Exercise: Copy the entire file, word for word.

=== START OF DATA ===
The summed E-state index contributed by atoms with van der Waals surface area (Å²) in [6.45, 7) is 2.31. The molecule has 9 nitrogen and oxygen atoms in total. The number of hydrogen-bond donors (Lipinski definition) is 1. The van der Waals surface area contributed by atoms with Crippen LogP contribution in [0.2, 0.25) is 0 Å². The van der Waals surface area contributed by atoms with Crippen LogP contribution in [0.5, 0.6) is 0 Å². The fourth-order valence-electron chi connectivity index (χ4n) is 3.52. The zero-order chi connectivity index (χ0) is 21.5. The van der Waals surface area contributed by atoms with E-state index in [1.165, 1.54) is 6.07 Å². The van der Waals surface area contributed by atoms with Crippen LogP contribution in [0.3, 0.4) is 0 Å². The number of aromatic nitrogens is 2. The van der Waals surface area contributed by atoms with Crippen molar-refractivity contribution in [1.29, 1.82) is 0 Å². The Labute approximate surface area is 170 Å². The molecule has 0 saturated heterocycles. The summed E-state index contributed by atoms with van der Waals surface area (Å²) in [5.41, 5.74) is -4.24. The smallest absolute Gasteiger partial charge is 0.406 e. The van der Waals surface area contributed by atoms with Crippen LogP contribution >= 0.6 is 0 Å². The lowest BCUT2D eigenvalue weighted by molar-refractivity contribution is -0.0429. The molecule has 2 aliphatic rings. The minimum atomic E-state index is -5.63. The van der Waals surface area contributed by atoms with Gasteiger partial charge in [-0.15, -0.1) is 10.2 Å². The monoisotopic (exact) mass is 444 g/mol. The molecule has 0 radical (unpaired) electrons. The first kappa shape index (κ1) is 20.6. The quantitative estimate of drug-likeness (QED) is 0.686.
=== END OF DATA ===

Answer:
The summed E-state index contributed by atoms with van der Waals surface area (Å²) in [6.45, 7) is 2.31. The molecule has 9 nitrogen and oxygen atoms in total. The number of hydrogen-bond donors (Lipinski definition) is 1. The van der Waals surface area contributed by atoms with Crippen LogP contribution in [0.2, 0.25) is 0 Å². The van der Waals surface area contributed by atoms with Crippen LogP contribution in [0.5, 0.6) is 0 Å². The fourth-order valence-electron chi connectivity index (χ4n) is 3.52. The zero-order chi connectivity index (χ0) is 21.5. The van der Waals surface area contributed by atoms with E-state index in [1.165, 1.54) is 6.07 Å². The van der Waals surface area contributed by atoms with Crippen LogP contribution in [0.3, 0.4) is 0 Å². The number of aromatic nitrogens is 2. The van der Waals surface area contributed by atoms with Crippen molar-refractivity contribution in [1.29, 1.82) is 0 Å². The Labute approximate surface area is 170 Å². The molecule has 0 saturated heterocycles. The summed E-state index contributed by atoms with van der Waals surface area (Å²) in [5.41, 5.74) is -4.24. The smallest absolute Gasteiger partial charge is 0.406 e. The van der Waals surface area contributed by atoms with Crippen LogP contribution >= 0.6 is 0 Å². The lowest BCUT2D eigenvalue weighted by molar-refractivity contribution is -0.0429. The molecule has 2 aliphatic rings. The minimum atomic E-state index is -5.63. The van der Waals surface area contributed by atoms with Gasteiger partial charge in [-0.15, -0.1) is 10.2 Å². The monoisotopic (exact) mass is 444 g/mol. The molecule has 0 radical (unpaired) electrons. The first kappa shape index (κ1) is 20.6. The quantitative estimate of drug-likeness (QED) is 0.686.